While visiting the Loire Valley, I was reminded of how justifiably proud the French are of their rich cultural heritage and how this sentiment is passed down from one generation to the next. After overhearing some parents explain to their children that Francois I built Château de Chambord as a royal hunting lodge in which he spent a mere 72 days during his 32 year reign (1515-47), I teased Stéphane about his country's lack of opulent castles. His immediate response was that while the Swiss may not have any extravagant châteaux, they also didn't incur staggering debts. Sensible, but not quite so romantic...
|A young French girl taking notes in King Francois I's chamber|
The 426 rooms of Château of Chambord are largely unfurnished, just as they were in the sixteenth century. Francois I, a tireless traveler who roamed his kingdom with an itinerant court numbering close to 2,000 people, carried most of his belongings with him. Beds and furniture, such as folding chairs, were designed to take up as little space as possible on the wagons to facilitate transportation.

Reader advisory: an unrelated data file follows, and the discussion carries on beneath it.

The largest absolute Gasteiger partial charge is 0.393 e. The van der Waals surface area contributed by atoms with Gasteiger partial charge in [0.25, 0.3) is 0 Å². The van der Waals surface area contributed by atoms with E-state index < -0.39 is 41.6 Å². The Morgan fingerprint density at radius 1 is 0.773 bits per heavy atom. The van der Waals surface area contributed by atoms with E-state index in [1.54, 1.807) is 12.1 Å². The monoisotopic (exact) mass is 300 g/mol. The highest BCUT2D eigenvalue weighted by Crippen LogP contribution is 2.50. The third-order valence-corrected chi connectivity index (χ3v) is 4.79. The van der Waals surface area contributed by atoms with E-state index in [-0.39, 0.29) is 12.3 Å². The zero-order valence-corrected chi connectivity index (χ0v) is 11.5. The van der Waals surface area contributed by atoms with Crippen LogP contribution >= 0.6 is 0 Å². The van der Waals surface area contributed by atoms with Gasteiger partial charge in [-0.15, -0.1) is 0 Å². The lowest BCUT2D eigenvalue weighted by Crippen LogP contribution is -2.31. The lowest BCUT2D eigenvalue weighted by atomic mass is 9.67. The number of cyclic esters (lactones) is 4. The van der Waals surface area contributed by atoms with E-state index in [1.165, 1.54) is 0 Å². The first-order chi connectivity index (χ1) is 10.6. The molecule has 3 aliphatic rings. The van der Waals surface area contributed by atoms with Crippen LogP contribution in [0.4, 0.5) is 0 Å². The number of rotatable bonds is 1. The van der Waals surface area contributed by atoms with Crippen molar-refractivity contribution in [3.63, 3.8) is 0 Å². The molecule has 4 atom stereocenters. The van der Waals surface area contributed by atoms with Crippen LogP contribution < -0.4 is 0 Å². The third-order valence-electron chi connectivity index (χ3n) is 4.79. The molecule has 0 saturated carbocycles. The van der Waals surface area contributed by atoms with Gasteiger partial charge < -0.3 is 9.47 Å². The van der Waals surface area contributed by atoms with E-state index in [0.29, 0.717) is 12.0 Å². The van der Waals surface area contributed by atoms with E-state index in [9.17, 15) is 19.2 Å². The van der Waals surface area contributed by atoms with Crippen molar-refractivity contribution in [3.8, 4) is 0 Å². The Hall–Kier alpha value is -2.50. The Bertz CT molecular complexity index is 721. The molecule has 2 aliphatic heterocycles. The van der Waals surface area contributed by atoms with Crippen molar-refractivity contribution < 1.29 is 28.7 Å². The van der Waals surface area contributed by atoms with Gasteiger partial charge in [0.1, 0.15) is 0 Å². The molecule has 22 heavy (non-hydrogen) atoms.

One of the most impressive features of the castle is the double helix staircase that may have been designed by Leonardo da Vinci when he traveled to France at the request of King Francois I. Decorated with ornamental carvings, it's made of two concentric spiral staircases that wind around a central column. Even though there aren't any opulent Swiss castles, it's interesting to note that there is a remarkable "Chambord" staircase at Nestle's world headquarters in Switzerland. Extending from the first to the sixth floor, two people can take a different flight of stairs and see each other through the openings but never meet. It's a clever way for employees to avoid their boss when they're ready to go home!
Standing on the terrace and looking at the vast estate covering 13,443 acres (5440 hectares), which is the largest enclosed forest park in Europe and the same size as Inner Paris, I could easily understand why the French are so proud of their heritage. With its 77 staircases, 282 fireplaces and 426 rooms, Chambord is as much of an architectural masterpiece now as it was in the sixteenth century.
The Château of Chambord is open all year round except on New Year’s Day and Christmas Day. As the castle was built to make an impression and not for comfort, it's best to wear warm clothes during the colder months because there isn't any heating.